The Devil Bird Has Been Spotted In Michigan, Are We in Danger?
A rare bird called the "Devil Bird" has been spotted in Michigan but what is this mystery bird and are we in danger?
What is a Devil Bird?
I lived in Michigan most of my life and I had never seen or heard of a "Devil Bird" until a co-worker brought it up today.
I did some digging and a "Devil Bird" is actually an anhinga. The bird is also sometimes referred to as a "Snake Bird" since it swims in the water with only its neck above water often looking like a snake ready to strike.
An anhinga is a bird that primarily lives in warmer climates like Florida and South America so it is very rare to see one of these birds outside of where they are normally found.
There are a couple of different species of anhinga birds in America. They are often seen swimming in shallow warm waters where they hunt for fish with their long sharp beaks. Has a "Devil Bird" ever been spotted in Michigan?
Devil Bird Sightings In Michigan
The "Devil Bird" is not a native bird to Michigan or any state north of our southern states from Florida to Texas but occasionally they are spotted in the midwest.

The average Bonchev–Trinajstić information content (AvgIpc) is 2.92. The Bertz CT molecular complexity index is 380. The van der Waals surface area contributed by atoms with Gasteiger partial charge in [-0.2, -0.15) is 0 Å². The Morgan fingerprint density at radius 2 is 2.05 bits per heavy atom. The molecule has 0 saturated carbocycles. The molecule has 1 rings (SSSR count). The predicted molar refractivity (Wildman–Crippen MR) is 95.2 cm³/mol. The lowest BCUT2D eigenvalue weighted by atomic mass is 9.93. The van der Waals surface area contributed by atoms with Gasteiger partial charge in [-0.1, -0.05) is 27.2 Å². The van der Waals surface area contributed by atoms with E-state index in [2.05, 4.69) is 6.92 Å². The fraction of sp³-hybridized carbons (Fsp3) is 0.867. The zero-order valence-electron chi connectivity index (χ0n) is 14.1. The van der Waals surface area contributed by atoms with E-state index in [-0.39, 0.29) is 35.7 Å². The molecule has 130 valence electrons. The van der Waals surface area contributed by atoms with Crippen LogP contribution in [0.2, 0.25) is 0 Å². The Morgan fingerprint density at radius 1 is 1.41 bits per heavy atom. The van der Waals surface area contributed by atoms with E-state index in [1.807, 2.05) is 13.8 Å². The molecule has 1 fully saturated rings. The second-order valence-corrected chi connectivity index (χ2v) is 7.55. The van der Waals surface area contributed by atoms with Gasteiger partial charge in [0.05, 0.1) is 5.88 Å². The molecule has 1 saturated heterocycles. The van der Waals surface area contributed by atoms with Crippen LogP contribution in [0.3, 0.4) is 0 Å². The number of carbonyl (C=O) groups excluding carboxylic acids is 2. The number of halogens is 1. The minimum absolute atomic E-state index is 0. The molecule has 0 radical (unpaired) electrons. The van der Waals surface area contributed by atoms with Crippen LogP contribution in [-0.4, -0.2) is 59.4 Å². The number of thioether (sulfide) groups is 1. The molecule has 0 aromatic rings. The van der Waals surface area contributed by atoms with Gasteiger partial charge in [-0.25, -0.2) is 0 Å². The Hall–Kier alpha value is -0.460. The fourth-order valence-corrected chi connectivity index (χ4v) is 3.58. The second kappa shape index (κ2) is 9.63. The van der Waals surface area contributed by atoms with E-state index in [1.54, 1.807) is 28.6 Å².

According to the Michigan Bird Records Committee, there have been a few sightings anhingas, (aka the Devil Bird) in the state.
It appears there may have been four sightings of the Devil Bird in Michigan but only two have been confirmed.
One anhinga was spotted on September 18, 2005, at Lake Erie Metropark located in Wayne County, and the other was spotted on May 2, 2015, at Portage Bay in Delta County.
Is The Devil Bird Dangerous To Humans?
The good news is the anhinga bird are not dangerous to humans or ecosystems in Michigan. The only thing that has to worry about one of these Devil Birds is small fish that usually are not of any value to humans.